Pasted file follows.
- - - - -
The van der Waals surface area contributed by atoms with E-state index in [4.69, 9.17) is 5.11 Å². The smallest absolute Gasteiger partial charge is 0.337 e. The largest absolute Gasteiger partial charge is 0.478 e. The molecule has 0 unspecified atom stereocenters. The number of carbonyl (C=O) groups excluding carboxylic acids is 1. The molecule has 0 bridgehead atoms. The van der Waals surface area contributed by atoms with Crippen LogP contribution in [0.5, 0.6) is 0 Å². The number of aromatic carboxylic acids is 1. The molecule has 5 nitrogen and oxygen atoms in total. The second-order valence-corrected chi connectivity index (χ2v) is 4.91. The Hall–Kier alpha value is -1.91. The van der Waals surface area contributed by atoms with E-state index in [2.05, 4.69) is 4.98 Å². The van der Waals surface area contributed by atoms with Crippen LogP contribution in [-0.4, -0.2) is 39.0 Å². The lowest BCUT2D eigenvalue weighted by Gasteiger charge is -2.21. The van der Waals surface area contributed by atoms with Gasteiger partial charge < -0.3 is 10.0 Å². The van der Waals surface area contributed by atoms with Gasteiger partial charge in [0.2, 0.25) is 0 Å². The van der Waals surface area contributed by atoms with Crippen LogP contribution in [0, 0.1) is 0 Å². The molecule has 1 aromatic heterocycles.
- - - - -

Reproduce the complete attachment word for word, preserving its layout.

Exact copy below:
The van der Waals surface area contributed by atoms with E-state index in [4.69, 9.17) is 5.11 Å². The smallest absolute Gasteiger partial charge is 0.337 e. The largest absolute Gasteiger partial charge is 0.478 e. The molecule has 0 unspecified atom stereocenters. The number of carbonyl (C=O) groups excluding carboxylic acids is 1. The molecule has 0 bridgehead atoms. The van der Waals surface area contributed by atoms with Crippen LogP contribution in [0.5, 0.6) is 0 Å². The number of aromatic carboxylic acids is 1. The molecule has 5 nitrogen and oxygen atoms in total. The second-order valence-corrected chi connectivity index (χ2v) is 4.91. The Hall–Kier alpha value is -1.91. The van der Waals surface area contributed by atoms with E-state index in [2.05, 4.69) is 4.98 Å². The van der Waals surface area contributed by atoms with Crippen LogP contribution in [-0.4, -0.2) is 39.0 Å². The lowest BCUT2D eigenvalue weighted by Gasteiger charge is -2.21. The van der Waals surface area contributed by atoms with Gasteiger partial charge < -0.3 is 10.0 Å². The van der Waals surface area contributed by atoms with Gasteiger partial charge in [0.2, 0.25) is 0 Å². The van der Waals surface area contributed by atoms with Crippen LogP contribution in [0, 0.1) is 0 Å². The molecule has 1 aromatic heterocycles.